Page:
The antifungal and fungicidal eects of hyssop (Hyssopus ocinalis) oil and its individual components were studied in a series of in vitro and in vivo experiments. Mycelial growth of the plant pathogenic fungi Pyrenophora avenae and Pyricularia oryzae was completely inhibited by 0.4% hyssop oil. Volatile components diusing from agar medium containing 0.4%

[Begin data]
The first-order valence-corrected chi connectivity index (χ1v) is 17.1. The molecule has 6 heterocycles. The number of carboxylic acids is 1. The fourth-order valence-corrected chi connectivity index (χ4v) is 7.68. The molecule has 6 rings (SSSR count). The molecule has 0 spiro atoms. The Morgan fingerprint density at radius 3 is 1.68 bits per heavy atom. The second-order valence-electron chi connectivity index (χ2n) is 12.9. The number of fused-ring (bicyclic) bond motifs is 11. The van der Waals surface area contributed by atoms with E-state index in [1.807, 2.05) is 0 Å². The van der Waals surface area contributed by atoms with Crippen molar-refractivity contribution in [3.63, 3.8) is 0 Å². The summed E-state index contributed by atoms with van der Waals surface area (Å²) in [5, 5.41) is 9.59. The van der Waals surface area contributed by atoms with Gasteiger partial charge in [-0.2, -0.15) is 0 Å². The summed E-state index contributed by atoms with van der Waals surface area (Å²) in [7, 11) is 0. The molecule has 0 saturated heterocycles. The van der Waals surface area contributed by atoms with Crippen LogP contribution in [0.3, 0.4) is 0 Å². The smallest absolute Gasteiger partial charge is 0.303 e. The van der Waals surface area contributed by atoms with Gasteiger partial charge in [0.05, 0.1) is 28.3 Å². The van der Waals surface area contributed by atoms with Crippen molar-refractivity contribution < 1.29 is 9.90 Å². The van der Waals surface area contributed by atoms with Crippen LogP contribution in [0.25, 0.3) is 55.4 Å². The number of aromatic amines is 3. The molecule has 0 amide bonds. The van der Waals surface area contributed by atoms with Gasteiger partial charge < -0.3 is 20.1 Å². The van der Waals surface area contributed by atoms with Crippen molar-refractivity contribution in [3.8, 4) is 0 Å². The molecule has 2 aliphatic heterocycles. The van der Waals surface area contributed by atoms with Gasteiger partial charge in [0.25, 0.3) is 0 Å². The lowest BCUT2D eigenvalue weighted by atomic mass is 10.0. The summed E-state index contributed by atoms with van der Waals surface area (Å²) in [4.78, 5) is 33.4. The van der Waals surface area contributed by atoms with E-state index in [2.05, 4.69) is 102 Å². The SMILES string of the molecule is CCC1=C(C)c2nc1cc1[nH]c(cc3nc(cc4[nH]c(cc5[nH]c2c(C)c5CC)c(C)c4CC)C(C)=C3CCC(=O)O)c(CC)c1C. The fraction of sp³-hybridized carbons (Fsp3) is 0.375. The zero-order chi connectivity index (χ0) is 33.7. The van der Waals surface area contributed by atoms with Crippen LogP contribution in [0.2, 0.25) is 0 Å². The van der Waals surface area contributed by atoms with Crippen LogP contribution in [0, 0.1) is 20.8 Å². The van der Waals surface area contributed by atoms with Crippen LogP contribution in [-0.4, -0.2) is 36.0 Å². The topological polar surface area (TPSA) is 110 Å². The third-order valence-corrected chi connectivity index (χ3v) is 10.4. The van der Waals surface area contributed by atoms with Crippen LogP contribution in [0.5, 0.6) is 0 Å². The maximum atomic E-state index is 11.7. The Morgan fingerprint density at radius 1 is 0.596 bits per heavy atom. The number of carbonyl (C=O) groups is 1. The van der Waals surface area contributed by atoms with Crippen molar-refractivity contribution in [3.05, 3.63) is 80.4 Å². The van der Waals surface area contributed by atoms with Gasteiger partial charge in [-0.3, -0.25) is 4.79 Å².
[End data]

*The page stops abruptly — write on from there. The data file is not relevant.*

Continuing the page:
hyssop oil also completely inhibited the growth of these two fungi. Various components of hyssop oil (L-bornyl acetate, isopinocampheol and pinocamphone), used individually, reduced growth of P. avenae and, where combinations of individual components were used, any mixture containing isopinocampheol completely inhibited fungal growth. Growth of P. oryzae was less aected by individual components of the oil. Hyssop oil reduced germination of Botrytis fabae conidia and uredospores of Uromyces viciae-fabae, but in contrast to the data from in vitro experiments, its effects on pathogen infection were less clear cut. Thus, although 0.05% hyssop oil reduced rust infection of broad bean when applied 1, 2 or 3 days before, or 1 or 2 days after inoculation, its effects against barley powdery mildew and apple powdery mildew were variable. It is suggested that this variability might be the result of the volatile components of the oil diusing away from leaf surfaces, thus reducing the concentration of active components on the leaf surface.